Bezos: “My passion is for space”

Amazon.com CEO Jeff Bezos appeared on The Charlie Rose Show Monday night, primarily to talk about the new electronic book reader that Amazon unveiled earlier in the day. However, at the very end of the show Rose did ask Bezos some questions about Blue Origin, Bezos’s spaceflight venture. A lot of the interview covered familiar ground for those have followed what limited information that the company has released, but there were a few new insights:

  • Blue Origin has moved on from its original demonstration vehicle, Goddard, to a second vehicle currently under development. At least one more demo vehicle will follow that second one.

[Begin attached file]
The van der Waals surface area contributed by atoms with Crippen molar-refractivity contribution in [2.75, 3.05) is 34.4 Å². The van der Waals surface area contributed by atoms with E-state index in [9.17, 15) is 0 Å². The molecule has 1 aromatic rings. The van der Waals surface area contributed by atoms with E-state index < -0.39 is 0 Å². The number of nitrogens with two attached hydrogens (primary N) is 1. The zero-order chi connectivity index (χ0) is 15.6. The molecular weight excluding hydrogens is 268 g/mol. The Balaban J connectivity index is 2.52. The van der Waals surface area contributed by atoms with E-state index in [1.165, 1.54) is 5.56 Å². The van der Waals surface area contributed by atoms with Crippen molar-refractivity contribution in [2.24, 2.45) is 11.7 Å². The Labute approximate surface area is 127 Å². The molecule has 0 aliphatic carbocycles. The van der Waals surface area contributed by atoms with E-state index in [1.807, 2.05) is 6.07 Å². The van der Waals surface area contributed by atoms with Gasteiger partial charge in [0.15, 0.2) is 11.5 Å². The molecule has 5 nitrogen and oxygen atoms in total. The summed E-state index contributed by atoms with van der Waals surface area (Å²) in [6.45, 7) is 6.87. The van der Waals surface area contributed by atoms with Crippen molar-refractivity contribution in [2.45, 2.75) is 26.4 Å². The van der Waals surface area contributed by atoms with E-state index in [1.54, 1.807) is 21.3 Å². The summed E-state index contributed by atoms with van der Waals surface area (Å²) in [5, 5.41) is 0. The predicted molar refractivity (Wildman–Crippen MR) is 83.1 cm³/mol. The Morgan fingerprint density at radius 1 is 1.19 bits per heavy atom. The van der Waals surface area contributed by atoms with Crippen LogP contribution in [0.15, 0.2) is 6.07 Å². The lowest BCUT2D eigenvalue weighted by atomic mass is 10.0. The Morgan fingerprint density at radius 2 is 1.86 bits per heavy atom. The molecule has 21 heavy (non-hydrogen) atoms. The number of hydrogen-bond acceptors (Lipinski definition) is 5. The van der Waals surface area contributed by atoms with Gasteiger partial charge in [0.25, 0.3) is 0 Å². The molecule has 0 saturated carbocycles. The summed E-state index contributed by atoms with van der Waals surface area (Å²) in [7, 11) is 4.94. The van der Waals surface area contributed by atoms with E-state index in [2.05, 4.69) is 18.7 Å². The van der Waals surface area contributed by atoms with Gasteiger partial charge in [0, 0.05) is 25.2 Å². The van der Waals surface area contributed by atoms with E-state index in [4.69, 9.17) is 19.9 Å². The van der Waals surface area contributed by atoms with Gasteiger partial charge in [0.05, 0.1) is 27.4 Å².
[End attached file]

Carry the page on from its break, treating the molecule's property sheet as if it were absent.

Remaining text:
• Bezos said that they’re in no rush to bring a vehicle to market “because we’re trying to build a very safe, well-engineered vehicle.”
  • He believes that there is a market for suborbital space tourism, but is skeptical of market studies that have been performed to date because “you don’t really know until you do it.” (That skepticism is not unique to Bezos: Eric Anderson of Space Adventures has expressed similar sentiments in the recent past.)
  • Bezos not only had Charles Simonyi, the former Microsoft executive who went to the ISS in April, speak to his Blue Origin employees, Bezos talked with Simonyi while on the station.

The video of the show is available online. (Skip ahead to about the 50:30 point of the interview; the Blue Origin portion takes up the last three minutes or so of the show). I’ve included a rough transcript below as well: